Expect the unexpected from Charlie Huston, who, with his latest
work, surprises, shocks, titillates and scares the living daylights
out of his readers.
SLEEPLESS is as different from its predecessors as can possibly
be (even ALREADY DEAD, to which it will no doubt be compared),
particularly from THE MYSTIC ARTS OF ERASING ALL SIGNS OF DEATH.
Let’s start with the titles. The last one was almost as long
as the book itself; this one is short and to the point. THE MYSTIC
ARTS was a bit of a noir thriller; SLEEPLESS is
science-fiction noir that takes place about six months from right
now over a few fateful days in July. What has happened is that a
very rare disease --- fatal familial insomnia --- has jumped from
its usual habitat (a very limited group of Italian families),
mutated and cut loose, affecting approximately 10% of the Los
Angeles population. The result is chaos; the victims, known as the
sleepless, slowly go out of their minds as their bodies gradually
decompose. They wander the street and begin losing their touch with
reality, resulting in a stretch, then a strain, then a break in an
already fragile infrastructure.
Parker Hass is an LAPD undercover cop who is working to try to
cut off the illegal trade of a drug called Dreamer. It cannot cure
the infected, but it can alleviate the symptoms, permitting them to
sleep regularly. Park has a stake in this: his wife and possibly
his infant daughter are infected as well. Huston engages in an
extremely different narrative process here, telling Park’s
story not only from Park’s first-person viewpoint but also
from an occasional third-person, omnipresent one as well.
Park’s storyline intersects with that of a very cold, very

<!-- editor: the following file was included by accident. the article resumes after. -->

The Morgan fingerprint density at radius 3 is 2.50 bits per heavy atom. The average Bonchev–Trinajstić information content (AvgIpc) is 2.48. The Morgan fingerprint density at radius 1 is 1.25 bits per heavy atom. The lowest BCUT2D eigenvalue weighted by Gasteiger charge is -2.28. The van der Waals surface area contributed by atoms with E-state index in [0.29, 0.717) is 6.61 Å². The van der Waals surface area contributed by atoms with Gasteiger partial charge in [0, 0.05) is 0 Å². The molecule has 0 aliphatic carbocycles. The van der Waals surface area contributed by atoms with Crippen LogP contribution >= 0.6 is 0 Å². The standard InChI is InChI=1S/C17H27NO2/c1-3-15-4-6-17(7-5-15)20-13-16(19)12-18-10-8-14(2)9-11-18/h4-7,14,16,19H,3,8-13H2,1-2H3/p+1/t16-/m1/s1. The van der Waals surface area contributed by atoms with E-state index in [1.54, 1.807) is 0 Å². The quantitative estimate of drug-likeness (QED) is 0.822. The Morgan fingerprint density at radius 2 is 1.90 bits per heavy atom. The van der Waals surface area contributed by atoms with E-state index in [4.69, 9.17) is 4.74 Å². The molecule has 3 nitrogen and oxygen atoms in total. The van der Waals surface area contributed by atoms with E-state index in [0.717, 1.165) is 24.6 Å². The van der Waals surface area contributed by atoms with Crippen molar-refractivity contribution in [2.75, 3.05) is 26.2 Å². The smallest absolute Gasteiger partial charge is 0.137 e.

dangerous “retriever” of advanced age, a condition that
has not had the effect of diminishing the agent’s very sharp
skill sets in any way whatsoever.
When Park surreptitiously retrieves a computer hard drive from a
crime scene, a mysterious and dangerous crime lord --- who is in
the early stages of the disease herself --- hires the retriever to
get it back for her. The retriever speaks in the first-person as
well, resulting in some potential minor confusion with Park’s
own first-person narrative (hint: Park’s narrative is
left-aligned in the text). But their personalities are so different
that one can sort it out in fairly short order.
As good as the plot lines are, however, the primary riveting
element of SLEEPLESS is the manifestation in all its forms of the
simmering horror that overflows onto the streets of Los Angeles.
Huston creates this strange, violent balance between insurrection
and martial law where law enforcement makes deals with street gangs
in order to preserve some sort of fragile, makeshift civilization.
While the book may be set six months in the future (as I write
this), there are parts of major American cities --- Cleveland,
Detroit, St. Louis --- where this type of situation has been the
de facto since Lyndon Johnson unleashed his ironically
titled Great Society upon a country that embraced it with open arms
and, in retrospect, with eyes wide shut.
SLEEPLESS is a horrific metaphor (in ways that Huston may not
have intended), and is violent, graphic and not without grim humor
and exotic erotica. Even as THE MYSTIC ARTS is collecting genre
nominations by the handful, Huston has given us a work that is even
better and more unforgettable.
Reviewed by Joe Hartlaub on January 23, 2011